Thursday, 6 August 2015

China - part 14 - patchwork day 3 - morning

Angel joked that the crane is the national bird of China - the view from my hotel window this morning.  I wonder how tall this building will be? The pace of new build in Pintang isn't quite as great as in Kaili, which is a much bigger city, but there's a lot going on.

We are  holding up pillows made in the shape of different Chinese characters, from another project Angel is involved with.  Mrs Lao (Pintang County Leader), Carma, me, Jack Yu and Angel, plus lots of students with their Corner in the Cabin blocks.

Pressing hexagons and Log Cabin blocks.  Until this point, we had all been finger pressing, which worked very well in the rather humid heat.  I didn't want us having the irons on too much, heating up the classroom.  The ceiling fans were a help but almost every day the heat built up and we had a downpour in the afternoon or evening.

We went with Mrs Lao to see Jiao Dong Mao Nan minority village in Ka Pu town.  She had mentioned that it was basically still a building site, but I am so glad we went.  What a project!  A new road was being built to link the old village to Pintang.  Before this road, the only way link to the village was a 1.5 metre wide track.  Hence the popularity of motorbikes and the three-wheeler little trucks.  The road was being built from both ends simultaneously and cars could drive on the sub base.  It was all rather different from in the UK.

There was a lot of serious engineering work going on, including stabilising hillsides with retaining walls.  This road is scheduled to open in October.

Again, the landscape was so beautiful, with the hills seeming to go on for ever.

This is part of the new residential and work area of the village.  These blocks will have workshops on the ground floor, with apartments above.

A new village meeting area was already built.  

Visitors will be able to stay in the village.

A lot of government money is being put into this scheme.  All the new (and some renovated buildings) have these distinctive window grilles, showing a rather unusual traditional local sport, which seems to involve sumo wrestling but pushing with your head!  A lot of the buildings were finished with these blue textured tiles.

This pavilion walkway led to some older buildings, which have been reused as a crafts demonstration and display area.

Four women were weaving.  This was very interesting for us, because some of our students weave and had told us that they can make about 1 metre of cloth a day.  This fabric is cotton and is woven in stripes and plaids.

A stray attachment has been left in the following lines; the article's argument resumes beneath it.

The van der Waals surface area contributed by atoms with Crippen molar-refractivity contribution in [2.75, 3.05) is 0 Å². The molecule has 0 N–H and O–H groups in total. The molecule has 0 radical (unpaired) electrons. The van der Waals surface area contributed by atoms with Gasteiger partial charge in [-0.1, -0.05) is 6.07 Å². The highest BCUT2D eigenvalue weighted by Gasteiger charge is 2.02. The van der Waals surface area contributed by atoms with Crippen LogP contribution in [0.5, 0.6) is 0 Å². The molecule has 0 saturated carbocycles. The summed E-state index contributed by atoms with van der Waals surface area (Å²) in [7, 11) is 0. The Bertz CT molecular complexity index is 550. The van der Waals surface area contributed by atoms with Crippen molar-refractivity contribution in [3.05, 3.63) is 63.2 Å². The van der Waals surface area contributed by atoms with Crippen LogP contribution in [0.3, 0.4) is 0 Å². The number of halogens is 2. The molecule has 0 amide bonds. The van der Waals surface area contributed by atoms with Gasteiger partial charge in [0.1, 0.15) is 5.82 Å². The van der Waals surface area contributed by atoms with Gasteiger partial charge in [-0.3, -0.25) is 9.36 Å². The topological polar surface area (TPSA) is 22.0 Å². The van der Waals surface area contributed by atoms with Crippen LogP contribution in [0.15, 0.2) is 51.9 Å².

There were various crafts for sale next door.  These are stitched insoles used for their handmade shoes.

The stitching is very like sashiko or kogin.  However, the insoles are stiff, so the stitches cannot be made by pleating the fabric onto the needle, like in sashiko.

The baby shoes were so cute.  I bought the red pair, as I thought adult shoes might be too heavy to bring back in my suitcases.

One of the ladies' workbaskets, with pieces embroidered for shoes.  I saw a stall on Pintang market yesterday selling corduroy and velveteen - these seem to be some of the favourite fabrics for embroidery backgrounds here.

The weavers went outside and gave us an embroidery demonstration.

More exhibition halls was up the steps, which were decorated with traditional designs.

I had seen this style of open eaves on many buildings in Guizhou Province, but had no idea how it worked from inside.  Despite the hot day, it was very cool inside this building.

This vat was for indigo dyeing.

A loom, basically the same as the women were using today.

A rain cape, similar to those used in Japan.

The baskets looked quite modern in design.

In another building, there were a lot of textile pieces.

This is similar to a piece Martin Conlan showed me.

This is the same jacket and apron ensemble some of my students wore on the first day.

There were so many interesting window lattice designs and I managed to photograph only a fraction of them - I saw so many from the motorway on the way into Kaili on my first day.  They would make amazing patchwork designs.

We came back for lunch at a riverside restaurant, where we ate in a gazebo.

In the afternoon we started making a quilt as you go quilt, using some of the Corner in the Cabin blocks.  Photos coming soon.


mopinwil said...

I just love the documentary and pictures. I have to ask? Which came first do you think, as I know nothing of the history between Japan and China, just notice that there may be some animosity in the background sometimes. Was it China or Japan that had the culture and art first.

Maureen :)

Susan Briscoe said...

Well spotted Maureen! Chinese architecture and design is to Japanese art and design what Roman and Greek style is to Western art and architecture. A lot of Chinese art and ideas came to Japan initially from Tang dynasty China, from the mid 6th to mid 9th centuries AD. There was a second wave of Chinese influence in the middle ages - "In 1368, the Ming Dynasty replaced the Yuan Dynasty of the Mongols in China. Japanese trade with China had been frozen since the second and final attempt by Mongol China to invade Japan in 1281. Now a new trade relationship began with the new Ming rulers in China. Part of the new trade with China was the coming to Japan of Zen Buddhist monks. During the Ashikaga Shogunate Zen Buddhism came to have a great influence with the ruling class in Japan."

Just as the classical style in Italy is probably not the same as in the UK, Japan has given it's own twist to design classics that came over from China.

I guess the design aesthetic of any island (UK or Japan) is going to be influenced by it's bigger continental neighbours.